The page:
The Amniotic Egg: Amphibians to Reptiles (October 1-5)

It must be time to really “conquer the land”, as we say too often. Please review the links for last week so you’re up to speed on the amphibians. Their descendants the reptiles are an enormously successful class, and their diversity is reflected in the websites devoted to them. I can only give you links to a few of the many groups we will discuss in class this week. (Just wait until we get to the dinosaurs!) You will want to study the wonders of the amniotic egg. Here’s an introductory page to the turtles, and then another for the diapsids. Everything you want to know about the therapsids (“mammal-like reptiles”) can be found here. The best general reptile page I’ve found is from Heidelberg, Germany. It has many  informative (and richly illustrated) pages in English. I’m sure you’ll also like this mosasaur page from the South Dakota School of Mines and Technology Museum of Geology. (I learned a cool mosasaur story during a visit to The Netherlands.) The Wikipedia pages on plesiosaurs and ichthyosaurs are well done. (If they weren’t, we would fix them!) I enjoy this elaborate Oceans of Kansas site, which concentrates on the Late Cretaceous reptiles of the Western Interior.

An amphibious ancestor to the ichthyosaurs was recently discovered in the Triassic of China. This is big news because prior to this the origin of these elegant marine reptiles was a mystery.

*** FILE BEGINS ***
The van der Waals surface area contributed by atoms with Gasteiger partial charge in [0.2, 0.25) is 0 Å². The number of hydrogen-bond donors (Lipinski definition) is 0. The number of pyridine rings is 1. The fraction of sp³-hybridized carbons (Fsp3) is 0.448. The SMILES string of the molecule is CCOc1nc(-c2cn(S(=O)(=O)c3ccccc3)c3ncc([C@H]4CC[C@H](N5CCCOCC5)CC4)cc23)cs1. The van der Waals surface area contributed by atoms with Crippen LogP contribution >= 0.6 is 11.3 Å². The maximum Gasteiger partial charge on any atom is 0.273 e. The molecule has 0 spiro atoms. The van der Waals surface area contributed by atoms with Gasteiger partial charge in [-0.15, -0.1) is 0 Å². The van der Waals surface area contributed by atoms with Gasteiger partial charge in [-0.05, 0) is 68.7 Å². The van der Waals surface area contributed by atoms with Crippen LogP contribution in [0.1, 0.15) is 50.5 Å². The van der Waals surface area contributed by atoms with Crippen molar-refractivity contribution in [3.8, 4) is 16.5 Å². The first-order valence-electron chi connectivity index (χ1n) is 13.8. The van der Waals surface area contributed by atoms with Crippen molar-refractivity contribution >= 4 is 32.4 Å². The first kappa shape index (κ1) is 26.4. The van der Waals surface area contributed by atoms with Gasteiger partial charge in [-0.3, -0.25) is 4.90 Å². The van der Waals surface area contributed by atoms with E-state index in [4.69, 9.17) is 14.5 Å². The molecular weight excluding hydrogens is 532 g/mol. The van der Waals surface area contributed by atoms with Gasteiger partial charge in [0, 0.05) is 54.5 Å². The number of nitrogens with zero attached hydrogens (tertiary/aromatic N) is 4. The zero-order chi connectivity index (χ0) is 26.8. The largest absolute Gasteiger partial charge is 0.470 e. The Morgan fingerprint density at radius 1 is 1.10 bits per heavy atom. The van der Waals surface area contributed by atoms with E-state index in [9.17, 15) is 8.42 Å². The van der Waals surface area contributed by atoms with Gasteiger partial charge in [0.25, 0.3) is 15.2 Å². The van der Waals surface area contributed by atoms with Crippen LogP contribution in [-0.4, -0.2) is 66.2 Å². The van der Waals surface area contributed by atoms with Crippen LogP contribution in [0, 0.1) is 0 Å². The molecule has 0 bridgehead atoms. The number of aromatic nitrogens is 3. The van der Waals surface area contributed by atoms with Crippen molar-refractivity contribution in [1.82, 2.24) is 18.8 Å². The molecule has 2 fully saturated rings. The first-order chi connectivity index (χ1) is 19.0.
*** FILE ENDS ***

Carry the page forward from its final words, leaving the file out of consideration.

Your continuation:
A pivotal event in Mesozoic reptile evolution was the Triassic mass extinction, which is well covered on this webpage from the University of Bristol. The rise of the dinosaurs starts soon after.

Here  is our Classification of the Phylum Chordata used in this course. It is a list edited just for you. Yes, you do need to know all these names. This is the fish evolution diagram we’ve been using in class.

Mosasaur front paddle (Cretaceous); Natural History Museum of Maastricht, The Netherlands.

Geology in the News –

Here is that recent story on Dickinsonia from the Ediacaran found by your classmate Nate. Biomarkers (you remember those) show that it was an animal. This is not a surprising conclusion, but a cool technique.

The Japanese have landed tiny space rovers on an asteroid, and they’re starting to send back images. Postcards from the beginning of our Solar System.

This will not be news to you, but it is a fairly good accounting: What Darwin didn’t know about evolution. There are some nomenclature errors in this popular article, and poor Wallace should have been in the headline too.

Crystals of the hardy mineral zircon are giving us chemical clues about surface conditions on the earliest Earth. Maybe it wasn’t as bad as we’ve thought. There are even hints of life prior to 3.7 billion years ago.

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